Device for measuring the evaporation rate in vacuum evaporation processes
A measuring device for determining the rate of evaporation of materials in vacuum systems, particularly for producing thin layers of precise thickness on substrates. An electrically conducting housing has an opening which can be aligned with the material to be evaporated. An electrode located within the housing and insulated therefrom, is connected to an evaluation device for the evaporation rate. The electrode is located outside the line of sight through the opening of the housing, and the electrode has a positive potential with respect to the housing. The current flowing between the housing and the electrode is applied to the evaluation device.
Latest Leybold-Heraeus GmbH & Co. KG Patents:
- Pendulum gate valve
- Apparatus for the production of high-purity metal powder by means of electron beam heating
- Method for the production of high-purity metal powder by means of electron beam heating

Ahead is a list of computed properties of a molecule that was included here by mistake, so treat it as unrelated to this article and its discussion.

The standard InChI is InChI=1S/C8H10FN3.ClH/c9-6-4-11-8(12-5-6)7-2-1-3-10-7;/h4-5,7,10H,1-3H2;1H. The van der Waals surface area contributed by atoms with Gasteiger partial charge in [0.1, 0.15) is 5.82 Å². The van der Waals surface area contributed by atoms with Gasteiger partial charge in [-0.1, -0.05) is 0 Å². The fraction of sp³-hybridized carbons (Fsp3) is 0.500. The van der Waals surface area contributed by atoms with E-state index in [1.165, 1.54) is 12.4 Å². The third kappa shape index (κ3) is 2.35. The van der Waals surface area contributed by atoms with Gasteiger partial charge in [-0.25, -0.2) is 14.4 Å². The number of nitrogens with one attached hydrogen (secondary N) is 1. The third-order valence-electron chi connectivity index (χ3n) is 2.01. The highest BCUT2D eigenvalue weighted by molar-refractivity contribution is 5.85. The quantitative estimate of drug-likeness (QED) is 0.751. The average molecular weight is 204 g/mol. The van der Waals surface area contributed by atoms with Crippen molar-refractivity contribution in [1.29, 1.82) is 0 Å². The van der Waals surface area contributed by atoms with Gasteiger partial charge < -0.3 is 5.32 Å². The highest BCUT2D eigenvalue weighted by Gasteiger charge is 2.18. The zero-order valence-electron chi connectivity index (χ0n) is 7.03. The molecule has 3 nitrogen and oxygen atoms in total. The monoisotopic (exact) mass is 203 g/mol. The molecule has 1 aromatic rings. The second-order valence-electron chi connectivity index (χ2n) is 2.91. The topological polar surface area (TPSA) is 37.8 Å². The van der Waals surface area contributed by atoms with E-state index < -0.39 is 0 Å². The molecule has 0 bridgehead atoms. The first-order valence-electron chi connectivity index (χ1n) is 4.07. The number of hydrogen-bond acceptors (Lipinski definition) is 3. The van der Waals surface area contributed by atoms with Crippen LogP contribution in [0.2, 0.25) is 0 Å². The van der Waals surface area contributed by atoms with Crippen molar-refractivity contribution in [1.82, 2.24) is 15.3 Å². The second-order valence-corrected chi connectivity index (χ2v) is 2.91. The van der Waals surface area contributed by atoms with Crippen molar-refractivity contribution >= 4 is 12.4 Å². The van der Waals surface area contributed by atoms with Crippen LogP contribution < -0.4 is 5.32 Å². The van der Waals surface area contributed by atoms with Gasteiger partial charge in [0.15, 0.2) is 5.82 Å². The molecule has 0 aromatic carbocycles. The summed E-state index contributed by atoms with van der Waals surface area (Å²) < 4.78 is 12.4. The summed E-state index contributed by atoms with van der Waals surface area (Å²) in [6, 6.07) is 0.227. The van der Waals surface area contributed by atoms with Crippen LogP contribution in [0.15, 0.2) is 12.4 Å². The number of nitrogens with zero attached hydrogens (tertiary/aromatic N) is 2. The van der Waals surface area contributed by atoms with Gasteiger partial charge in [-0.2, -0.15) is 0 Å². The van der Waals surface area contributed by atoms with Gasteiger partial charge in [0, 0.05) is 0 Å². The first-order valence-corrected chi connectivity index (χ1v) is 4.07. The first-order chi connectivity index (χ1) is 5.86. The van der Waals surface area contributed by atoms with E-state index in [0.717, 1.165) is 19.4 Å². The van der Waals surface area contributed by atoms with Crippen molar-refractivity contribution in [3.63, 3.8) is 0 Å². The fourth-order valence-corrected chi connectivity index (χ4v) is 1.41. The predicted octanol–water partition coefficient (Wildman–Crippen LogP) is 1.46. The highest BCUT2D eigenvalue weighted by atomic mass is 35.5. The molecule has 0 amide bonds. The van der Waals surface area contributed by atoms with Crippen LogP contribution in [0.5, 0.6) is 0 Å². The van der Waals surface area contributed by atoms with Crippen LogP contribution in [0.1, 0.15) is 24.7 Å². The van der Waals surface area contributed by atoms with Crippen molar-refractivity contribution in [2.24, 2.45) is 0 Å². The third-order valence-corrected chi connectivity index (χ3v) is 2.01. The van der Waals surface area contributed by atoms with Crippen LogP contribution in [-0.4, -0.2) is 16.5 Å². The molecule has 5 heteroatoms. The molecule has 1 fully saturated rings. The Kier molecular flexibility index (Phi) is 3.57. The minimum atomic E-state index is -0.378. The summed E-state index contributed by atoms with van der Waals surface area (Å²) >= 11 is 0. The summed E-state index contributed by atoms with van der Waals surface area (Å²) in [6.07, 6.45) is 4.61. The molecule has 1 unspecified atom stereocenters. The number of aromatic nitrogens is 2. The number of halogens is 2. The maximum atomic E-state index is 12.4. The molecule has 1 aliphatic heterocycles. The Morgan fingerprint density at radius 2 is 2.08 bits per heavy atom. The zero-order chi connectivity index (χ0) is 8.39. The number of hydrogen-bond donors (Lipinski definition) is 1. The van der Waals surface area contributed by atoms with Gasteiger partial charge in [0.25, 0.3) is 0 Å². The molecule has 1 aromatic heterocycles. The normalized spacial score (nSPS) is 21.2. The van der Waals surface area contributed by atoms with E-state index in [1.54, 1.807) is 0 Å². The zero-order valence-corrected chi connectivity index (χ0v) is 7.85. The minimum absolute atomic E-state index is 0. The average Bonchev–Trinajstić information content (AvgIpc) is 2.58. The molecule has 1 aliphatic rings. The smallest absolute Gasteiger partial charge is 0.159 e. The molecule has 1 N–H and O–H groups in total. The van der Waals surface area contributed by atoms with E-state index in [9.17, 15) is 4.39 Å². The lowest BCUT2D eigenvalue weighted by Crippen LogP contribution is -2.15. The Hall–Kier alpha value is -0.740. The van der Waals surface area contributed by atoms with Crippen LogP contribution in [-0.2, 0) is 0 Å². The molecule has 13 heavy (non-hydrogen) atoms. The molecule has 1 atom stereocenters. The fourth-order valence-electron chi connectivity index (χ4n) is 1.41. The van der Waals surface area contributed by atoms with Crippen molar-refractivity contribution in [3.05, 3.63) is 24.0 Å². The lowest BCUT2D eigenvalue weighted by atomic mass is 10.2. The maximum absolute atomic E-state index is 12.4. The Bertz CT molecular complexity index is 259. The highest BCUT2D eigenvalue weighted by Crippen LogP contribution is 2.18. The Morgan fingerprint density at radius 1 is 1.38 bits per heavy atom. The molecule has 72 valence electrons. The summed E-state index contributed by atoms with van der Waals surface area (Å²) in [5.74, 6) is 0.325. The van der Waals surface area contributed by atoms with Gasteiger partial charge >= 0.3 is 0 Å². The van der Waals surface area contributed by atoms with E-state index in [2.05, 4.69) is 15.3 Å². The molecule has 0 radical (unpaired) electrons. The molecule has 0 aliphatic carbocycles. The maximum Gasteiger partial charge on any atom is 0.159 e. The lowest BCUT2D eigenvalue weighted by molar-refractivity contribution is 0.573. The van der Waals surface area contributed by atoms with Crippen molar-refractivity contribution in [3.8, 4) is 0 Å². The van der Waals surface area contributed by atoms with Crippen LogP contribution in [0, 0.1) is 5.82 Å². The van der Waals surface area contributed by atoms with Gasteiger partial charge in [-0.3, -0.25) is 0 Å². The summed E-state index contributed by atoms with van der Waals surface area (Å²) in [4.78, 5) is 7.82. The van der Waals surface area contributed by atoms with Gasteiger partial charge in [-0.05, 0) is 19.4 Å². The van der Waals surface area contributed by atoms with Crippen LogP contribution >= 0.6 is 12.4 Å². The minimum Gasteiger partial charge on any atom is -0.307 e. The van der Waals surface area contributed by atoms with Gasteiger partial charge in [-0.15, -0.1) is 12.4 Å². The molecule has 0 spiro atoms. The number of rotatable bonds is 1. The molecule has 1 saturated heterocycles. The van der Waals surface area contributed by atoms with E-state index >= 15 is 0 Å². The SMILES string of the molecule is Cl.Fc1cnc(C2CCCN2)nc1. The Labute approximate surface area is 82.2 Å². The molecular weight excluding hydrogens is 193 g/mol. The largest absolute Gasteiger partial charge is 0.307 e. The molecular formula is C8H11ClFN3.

- Apparatus for the zone pulling of monocrystal rods
- Arrangement and photometer for measuring and controlling the thickness of optically active thin layers
The present invention relates to a measuring device for determining the evaporation rate of evaporation materials in vacuum systems, in particular for producing thin layers of exact thickness on substrates. The device has an electrically conducting housing with an opening which can be aligned with the evaporation material, and an electrode located inside the housing and insulated from the housing. This electrode is connected to an evaluation device for the evaporation rate.